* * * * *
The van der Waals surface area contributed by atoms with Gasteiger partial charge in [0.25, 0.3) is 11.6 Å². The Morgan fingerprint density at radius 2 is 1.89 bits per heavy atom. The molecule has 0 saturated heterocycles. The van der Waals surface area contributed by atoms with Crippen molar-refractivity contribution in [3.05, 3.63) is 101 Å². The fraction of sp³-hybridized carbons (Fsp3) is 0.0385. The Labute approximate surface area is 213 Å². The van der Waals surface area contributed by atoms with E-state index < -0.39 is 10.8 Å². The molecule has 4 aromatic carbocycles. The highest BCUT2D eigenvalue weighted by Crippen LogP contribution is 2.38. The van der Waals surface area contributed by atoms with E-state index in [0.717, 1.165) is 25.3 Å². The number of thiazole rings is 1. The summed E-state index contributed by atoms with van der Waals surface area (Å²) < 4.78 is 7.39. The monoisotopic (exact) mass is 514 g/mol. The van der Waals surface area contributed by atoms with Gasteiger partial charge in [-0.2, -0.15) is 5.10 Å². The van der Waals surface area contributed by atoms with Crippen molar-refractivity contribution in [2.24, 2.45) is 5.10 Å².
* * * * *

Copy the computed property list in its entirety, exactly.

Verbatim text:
The van der Waals surface area contributed by atoms with Gasteiger partial charge in [0.25, 0.3) is 11.6 Å². The Morgan fingerprint density at radius 2 is 1.89 bits per heavy atom. The molecule has 0 saturated heterocycles. The van der Waals surface area contributed by atoms with Crippen molar-refractivity contribution in [3.05, 3.63) is 101 Å². The fraction of sp³-hybridized carbons (Fsp3) is 0.0385. The Labute approximate surface area is 213 Å². The van der Waals surface area contributed by atoms with E-state index < -0.39 is 10.8 Å². The molecule has 4 aromatic carbocycles. The highest BCUT2D eigenvalue weighted by Crippen LogP contribution is 2.38. The van der Waals surface area contributed by atoms with E-state index in [0.717, 1.165) is 25.3 Å². The number of thiazole rings is 1. The summed E-state index contributed by atoms with van der Waals surface area (Å²) < 4.78 is 7.39. The monoisotopic (exact) mass is 514 g/mol. The van der Waals surface area contributed by atoms with Gasteiger partial charge in [-0.2, -0.15) is 5.10 Å². The van der Waals surface area contributed by atoms with Crippen molar-refractivity contribution in [2.24, 2.45) is 5.10 Å².